Over the years as I’ve moved away from being a stuff manager into a Cozy Minimalist, I realized one of the biggest mistakes I used to make was incorporating a ton of small items into my home, especially on surfaces and walls.

Here’s a great example of my stuff manager ways. 

This is our family room ten years ago. I still have the majority of this stuff, but I use it differently. Because I didn’t start out with the right size art over my sofa, I ended up with an accidental gallery wall full of a bunch of smalls that I liked but never loved. 

Not only that, but the four or five pieces on the wall that were especially meaningful to me (the silhouettes of our boys, the big black and white canvas of the boys and the photo of me and Chad) didn’t get the attention they deserved because I packed the wall with extra stuff all in the name of filling in that big expanse of space.  

Everything on that wall is clamoring for attention. 

As a Cozy Minimalist who values more style and less stuff, I decided to finally honor the couple of items that were the most special to me and feature them so they could soak up all the attention.

I wanted the silhouettes to be able to stand alone as a grouping of three, so I found much larger frames with wider mats to act as arrows that say “hey, pay attention to this, it’s important”.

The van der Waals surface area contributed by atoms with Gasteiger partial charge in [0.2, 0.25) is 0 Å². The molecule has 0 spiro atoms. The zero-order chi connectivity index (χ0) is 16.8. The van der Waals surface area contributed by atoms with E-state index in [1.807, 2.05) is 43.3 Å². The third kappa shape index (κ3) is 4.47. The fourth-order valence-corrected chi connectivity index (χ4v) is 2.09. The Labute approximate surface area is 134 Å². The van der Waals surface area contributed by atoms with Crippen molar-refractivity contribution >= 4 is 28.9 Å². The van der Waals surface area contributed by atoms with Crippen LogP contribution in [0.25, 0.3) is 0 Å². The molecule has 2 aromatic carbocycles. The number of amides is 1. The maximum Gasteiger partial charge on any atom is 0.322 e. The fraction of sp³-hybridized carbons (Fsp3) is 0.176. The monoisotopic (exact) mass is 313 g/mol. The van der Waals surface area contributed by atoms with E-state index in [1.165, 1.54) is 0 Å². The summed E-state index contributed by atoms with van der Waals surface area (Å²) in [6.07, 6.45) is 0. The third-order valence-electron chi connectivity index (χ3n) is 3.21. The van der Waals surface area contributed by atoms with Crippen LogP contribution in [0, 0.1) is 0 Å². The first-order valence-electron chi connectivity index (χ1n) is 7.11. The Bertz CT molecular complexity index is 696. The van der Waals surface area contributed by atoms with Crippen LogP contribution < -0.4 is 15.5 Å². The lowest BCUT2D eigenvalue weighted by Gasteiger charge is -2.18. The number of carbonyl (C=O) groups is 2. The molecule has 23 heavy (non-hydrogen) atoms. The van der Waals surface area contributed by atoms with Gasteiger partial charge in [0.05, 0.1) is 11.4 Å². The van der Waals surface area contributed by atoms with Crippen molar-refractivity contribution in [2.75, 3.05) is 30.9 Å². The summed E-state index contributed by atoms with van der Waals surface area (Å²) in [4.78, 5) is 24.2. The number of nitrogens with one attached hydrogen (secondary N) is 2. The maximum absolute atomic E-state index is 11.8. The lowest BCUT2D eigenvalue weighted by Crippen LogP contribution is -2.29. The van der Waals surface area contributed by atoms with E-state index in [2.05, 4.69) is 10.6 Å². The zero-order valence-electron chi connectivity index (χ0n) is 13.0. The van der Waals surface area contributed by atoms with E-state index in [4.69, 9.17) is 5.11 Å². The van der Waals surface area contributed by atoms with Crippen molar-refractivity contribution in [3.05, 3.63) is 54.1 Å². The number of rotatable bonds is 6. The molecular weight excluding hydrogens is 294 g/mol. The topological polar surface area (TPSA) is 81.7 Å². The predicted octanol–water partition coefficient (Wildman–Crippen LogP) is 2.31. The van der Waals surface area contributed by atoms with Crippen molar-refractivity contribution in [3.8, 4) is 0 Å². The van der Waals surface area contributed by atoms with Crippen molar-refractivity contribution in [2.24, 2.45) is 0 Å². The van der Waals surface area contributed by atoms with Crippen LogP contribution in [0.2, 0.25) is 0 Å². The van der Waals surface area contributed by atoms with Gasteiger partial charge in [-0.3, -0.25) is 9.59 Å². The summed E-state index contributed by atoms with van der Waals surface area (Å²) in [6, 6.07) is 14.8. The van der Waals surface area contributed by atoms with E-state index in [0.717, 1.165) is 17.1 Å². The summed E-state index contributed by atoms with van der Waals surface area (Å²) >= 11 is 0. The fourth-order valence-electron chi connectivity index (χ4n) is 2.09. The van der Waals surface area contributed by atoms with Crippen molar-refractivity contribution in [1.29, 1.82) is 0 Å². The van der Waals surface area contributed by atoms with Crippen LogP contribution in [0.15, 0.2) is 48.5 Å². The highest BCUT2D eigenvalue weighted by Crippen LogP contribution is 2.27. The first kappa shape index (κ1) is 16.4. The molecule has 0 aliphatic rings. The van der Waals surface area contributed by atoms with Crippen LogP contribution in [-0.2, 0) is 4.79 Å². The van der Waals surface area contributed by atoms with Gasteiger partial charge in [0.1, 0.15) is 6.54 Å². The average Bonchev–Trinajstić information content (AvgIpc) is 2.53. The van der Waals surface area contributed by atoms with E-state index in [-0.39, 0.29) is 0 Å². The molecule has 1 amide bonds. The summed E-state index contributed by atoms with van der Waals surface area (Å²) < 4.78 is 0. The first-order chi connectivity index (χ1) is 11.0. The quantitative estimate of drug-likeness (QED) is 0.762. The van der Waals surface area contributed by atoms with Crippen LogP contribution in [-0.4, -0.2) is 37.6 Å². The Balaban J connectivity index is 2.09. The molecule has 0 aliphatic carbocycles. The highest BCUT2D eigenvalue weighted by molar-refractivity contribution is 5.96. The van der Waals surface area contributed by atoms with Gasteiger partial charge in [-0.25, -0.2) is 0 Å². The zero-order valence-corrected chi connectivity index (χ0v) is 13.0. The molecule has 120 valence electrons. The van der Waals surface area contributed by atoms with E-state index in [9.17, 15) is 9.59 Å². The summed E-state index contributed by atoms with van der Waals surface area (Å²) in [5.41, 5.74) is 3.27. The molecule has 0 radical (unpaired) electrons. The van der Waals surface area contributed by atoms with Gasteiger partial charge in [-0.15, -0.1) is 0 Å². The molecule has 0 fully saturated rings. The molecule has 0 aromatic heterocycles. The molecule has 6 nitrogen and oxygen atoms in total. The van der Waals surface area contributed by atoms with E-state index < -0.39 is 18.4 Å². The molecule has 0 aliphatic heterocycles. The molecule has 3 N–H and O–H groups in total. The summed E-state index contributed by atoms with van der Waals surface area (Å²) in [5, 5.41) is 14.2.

I got rid of the 8×10 frames and went way big to these 20×20 frames.

Finally, the silhouettes are getting the attention they deserve. 

Instead of including the the silhouette of our dog to complete a grid of four frames, I added the gorgeous ribbon art by my friend and talented artist Angela Chrusciaki Blehm.  

This awkward wall where the loveseat needed to be off center because of the TV placement on the adjacent wall had been a tricky, lovely limitation and the asymmetrical ribbon art was the key to balancing everything out. 

Now, each item truly adds meaning and beauty. 

After finishing this wall, the meaningful beauty and presence it has in our family room has made me realize I want every wall in our home to have this kind of power, importance and personalization. I’m slowly working around the house and asking myself if each wall represents what we truly love and value.

If you’re curious, these silhouettes were cut by silhouette artist Lena Bengston.  

Ours are fourteen years old and I can distinctly remember when a local shop announced Lena was coming to our town and opened up appointments for silhouettes–we did not have the money.  

I’m the thrifty, more budget conscious one in our family and in my soul I knew I would sell anything to have silhouettes of our boys created. And I was right. I can’t remember how I found the money, but theses three silhouettes that capture our boys at five, six and nine years old are absolutely priceless. One of our best investments and one of my most prized possessions. 

Lucky you, if you want silhouettes, even if your kids are grown, you can simply send Lena a photo of your child’s profile, and she can create a beautiful silhouette for you–it’s not too late if you want one of these! 

Moral of the story: Don’t be like me. If you have something you love, don’t pack it away for years. Dig it out, and find a way to give it all the attention it deserves.